The ``aperture efficiency'' of an antenna was earlier defined (Sec 19.3) to be the ratio of the effective radiating (or collecting) area of an antenna to the physical area of the antenna. The aperture efficiency of a feed-and-reflector combination can be decomposed into five separate components: (i) the illumination efficiency or ``taper efficiency'', , (ii) the spillover efficiency, , (iii) the phase efficiency, , (iv) the crosspolar efficiency, and (v) the surface error efficiency .
The illumination efficiency (see also Chapter 3, where it
was called simply ``aperture efficiency'') is a measure of the nonuniformity
of the field across the aperture caused by the tapered radiation pattern
(refer Figure 19.2). Essentially
because the illumination is less towards the edges, the effective area
being used is less than the geometric area of the reflector. It is given by
When a feed illuminates the reflector, only a proportion of the
power from the feed will intercept the reflector, the remainder being the
spillover power. This loss of power is quantified by the spillover
Note that the illumination efficiency and the spillover efficiency are complementary; as the edge taper increases, the spillover will decrease (and thus increases), while the illumination or taper efficiency decreases19.1 The tradeoff between and has an optimum solution, as indicated by the product * in Figure 19.3. The maximum of occurs for an edge taper of about -11 dB and has a value of about 80 %. In practice, a value of -10 dB edge taper is frequently quoted as being optimum.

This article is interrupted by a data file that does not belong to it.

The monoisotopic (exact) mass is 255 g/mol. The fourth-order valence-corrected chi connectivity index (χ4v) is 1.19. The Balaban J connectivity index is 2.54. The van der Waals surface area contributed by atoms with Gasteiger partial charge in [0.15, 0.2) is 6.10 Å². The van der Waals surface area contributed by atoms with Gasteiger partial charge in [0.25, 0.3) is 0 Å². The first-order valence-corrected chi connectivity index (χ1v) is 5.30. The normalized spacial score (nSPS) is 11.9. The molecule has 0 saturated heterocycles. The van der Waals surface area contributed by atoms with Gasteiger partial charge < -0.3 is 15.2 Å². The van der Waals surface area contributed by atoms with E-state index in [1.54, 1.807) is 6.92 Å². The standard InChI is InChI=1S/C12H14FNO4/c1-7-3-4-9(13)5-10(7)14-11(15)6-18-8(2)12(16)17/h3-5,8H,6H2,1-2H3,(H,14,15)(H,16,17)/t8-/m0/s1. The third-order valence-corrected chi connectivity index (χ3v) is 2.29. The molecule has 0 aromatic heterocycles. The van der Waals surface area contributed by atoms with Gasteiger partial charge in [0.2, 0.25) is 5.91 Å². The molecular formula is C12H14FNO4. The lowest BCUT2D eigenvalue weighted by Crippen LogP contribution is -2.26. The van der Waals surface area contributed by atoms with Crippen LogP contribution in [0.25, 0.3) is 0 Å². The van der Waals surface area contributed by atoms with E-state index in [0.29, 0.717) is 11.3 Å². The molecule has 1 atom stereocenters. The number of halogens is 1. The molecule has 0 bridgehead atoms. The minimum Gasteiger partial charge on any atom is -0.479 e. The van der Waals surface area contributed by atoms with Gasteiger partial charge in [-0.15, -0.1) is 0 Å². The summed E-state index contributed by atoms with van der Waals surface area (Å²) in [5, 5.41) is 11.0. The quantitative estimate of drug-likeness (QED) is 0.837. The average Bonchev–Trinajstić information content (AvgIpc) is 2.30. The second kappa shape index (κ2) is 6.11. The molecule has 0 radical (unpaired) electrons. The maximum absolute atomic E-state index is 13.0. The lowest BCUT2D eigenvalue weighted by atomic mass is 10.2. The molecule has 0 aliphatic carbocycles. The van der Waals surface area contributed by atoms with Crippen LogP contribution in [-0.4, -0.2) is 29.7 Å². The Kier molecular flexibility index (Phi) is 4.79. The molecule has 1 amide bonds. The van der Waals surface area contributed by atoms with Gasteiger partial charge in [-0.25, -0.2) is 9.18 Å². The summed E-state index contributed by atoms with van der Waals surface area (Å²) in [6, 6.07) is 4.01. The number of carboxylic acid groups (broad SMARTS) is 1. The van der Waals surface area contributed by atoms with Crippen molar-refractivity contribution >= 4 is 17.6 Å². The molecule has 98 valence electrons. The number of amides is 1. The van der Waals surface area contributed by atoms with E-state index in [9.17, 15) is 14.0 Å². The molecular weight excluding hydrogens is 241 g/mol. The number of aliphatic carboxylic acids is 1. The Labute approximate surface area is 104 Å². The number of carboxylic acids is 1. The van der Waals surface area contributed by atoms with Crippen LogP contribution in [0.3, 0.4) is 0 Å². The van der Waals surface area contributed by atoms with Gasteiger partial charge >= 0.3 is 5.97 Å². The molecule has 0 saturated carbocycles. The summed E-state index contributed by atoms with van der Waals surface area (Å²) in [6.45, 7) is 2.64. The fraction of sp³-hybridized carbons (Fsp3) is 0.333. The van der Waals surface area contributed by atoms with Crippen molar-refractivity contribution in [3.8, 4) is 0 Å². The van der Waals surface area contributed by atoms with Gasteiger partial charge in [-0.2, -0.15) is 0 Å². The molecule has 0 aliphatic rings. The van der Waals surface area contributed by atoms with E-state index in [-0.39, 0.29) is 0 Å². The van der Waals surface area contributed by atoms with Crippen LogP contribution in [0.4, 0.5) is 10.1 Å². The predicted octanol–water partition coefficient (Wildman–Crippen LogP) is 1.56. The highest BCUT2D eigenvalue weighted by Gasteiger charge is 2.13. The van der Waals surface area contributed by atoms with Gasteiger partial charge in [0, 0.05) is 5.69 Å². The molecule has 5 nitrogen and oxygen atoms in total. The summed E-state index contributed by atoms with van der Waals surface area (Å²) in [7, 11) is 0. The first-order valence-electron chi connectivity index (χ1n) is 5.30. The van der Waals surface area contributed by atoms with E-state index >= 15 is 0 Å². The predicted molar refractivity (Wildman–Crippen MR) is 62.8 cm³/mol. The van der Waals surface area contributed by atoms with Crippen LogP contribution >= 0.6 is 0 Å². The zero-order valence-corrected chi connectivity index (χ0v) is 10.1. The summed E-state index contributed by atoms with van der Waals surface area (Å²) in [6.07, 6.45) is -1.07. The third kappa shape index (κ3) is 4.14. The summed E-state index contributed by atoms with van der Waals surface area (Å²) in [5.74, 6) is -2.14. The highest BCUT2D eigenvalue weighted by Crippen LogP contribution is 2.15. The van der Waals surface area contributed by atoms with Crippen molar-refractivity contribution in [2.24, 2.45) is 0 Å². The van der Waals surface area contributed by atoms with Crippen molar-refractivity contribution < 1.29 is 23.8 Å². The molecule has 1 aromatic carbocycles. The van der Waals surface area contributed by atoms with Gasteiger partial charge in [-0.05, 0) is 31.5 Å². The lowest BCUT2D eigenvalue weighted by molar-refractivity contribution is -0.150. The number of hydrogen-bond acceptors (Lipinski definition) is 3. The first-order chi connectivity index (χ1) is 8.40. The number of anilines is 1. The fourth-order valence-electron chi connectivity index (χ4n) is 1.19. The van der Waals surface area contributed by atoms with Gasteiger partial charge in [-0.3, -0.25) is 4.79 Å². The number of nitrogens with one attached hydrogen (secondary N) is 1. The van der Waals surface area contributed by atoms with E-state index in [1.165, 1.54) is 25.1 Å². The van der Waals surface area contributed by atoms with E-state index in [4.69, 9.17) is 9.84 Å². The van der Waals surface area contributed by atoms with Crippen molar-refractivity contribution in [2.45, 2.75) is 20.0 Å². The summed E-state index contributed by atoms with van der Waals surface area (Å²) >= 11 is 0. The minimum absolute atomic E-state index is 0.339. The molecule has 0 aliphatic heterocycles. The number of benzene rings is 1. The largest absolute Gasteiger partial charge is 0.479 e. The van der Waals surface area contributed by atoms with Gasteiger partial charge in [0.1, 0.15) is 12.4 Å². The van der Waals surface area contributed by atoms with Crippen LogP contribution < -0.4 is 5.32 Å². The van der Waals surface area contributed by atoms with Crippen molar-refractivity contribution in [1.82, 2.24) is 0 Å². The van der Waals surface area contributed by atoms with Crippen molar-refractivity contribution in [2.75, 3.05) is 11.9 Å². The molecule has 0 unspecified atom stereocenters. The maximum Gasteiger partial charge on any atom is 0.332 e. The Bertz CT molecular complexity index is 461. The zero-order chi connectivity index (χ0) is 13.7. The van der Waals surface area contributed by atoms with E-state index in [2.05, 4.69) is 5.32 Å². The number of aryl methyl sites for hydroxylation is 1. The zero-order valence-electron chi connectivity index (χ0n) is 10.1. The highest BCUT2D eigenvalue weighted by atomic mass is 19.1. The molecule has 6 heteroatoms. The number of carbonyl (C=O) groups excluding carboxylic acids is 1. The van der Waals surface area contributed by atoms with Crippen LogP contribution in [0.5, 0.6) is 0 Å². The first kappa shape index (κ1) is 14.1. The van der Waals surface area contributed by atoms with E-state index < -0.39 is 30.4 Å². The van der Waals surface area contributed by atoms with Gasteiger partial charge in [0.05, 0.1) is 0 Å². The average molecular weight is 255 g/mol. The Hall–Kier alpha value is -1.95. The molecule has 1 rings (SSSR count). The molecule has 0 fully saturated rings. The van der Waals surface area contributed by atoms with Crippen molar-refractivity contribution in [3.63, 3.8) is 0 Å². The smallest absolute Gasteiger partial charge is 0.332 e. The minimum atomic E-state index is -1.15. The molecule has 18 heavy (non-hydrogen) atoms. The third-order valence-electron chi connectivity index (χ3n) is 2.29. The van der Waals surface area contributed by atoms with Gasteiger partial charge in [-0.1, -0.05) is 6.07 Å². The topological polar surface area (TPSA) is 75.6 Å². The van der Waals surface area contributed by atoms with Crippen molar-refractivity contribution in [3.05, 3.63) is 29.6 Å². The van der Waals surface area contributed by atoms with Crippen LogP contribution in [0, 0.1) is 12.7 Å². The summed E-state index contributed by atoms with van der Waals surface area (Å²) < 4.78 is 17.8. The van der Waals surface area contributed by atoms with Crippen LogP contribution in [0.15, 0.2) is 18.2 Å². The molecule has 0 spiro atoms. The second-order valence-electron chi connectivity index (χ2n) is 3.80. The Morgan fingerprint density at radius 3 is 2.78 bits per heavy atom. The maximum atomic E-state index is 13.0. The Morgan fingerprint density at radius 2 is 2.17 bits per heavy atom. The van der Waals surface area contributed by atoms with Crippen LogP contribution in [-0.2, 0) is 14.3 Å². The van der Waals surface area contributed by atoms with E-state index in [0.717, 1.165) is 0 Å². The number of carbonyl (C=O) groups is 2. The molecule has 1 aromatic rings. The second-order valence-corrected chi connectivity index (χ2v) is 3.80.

The surface-error efficiency is independent of the feed's
illumination. It is associated with far-field cancellations arising from
phase errors in the aperture field caused by errors in the reflector's
surface. If is the rms error in the surface of the reflector,
the surface-error efficiency is given by
The remaining two efficiencies, the phase efficiency and the
cross polarization efficiency, are very close to unity; the former
measures the uniformity of the phase across the aperture and the latter
measures the amount of power lost in the cross-polar radiation pattern.
For symmetric feed patterns, is defined thorough
and cross-polar patterns,
With this background we now proceed to take a detailed look at the GMRT antennas.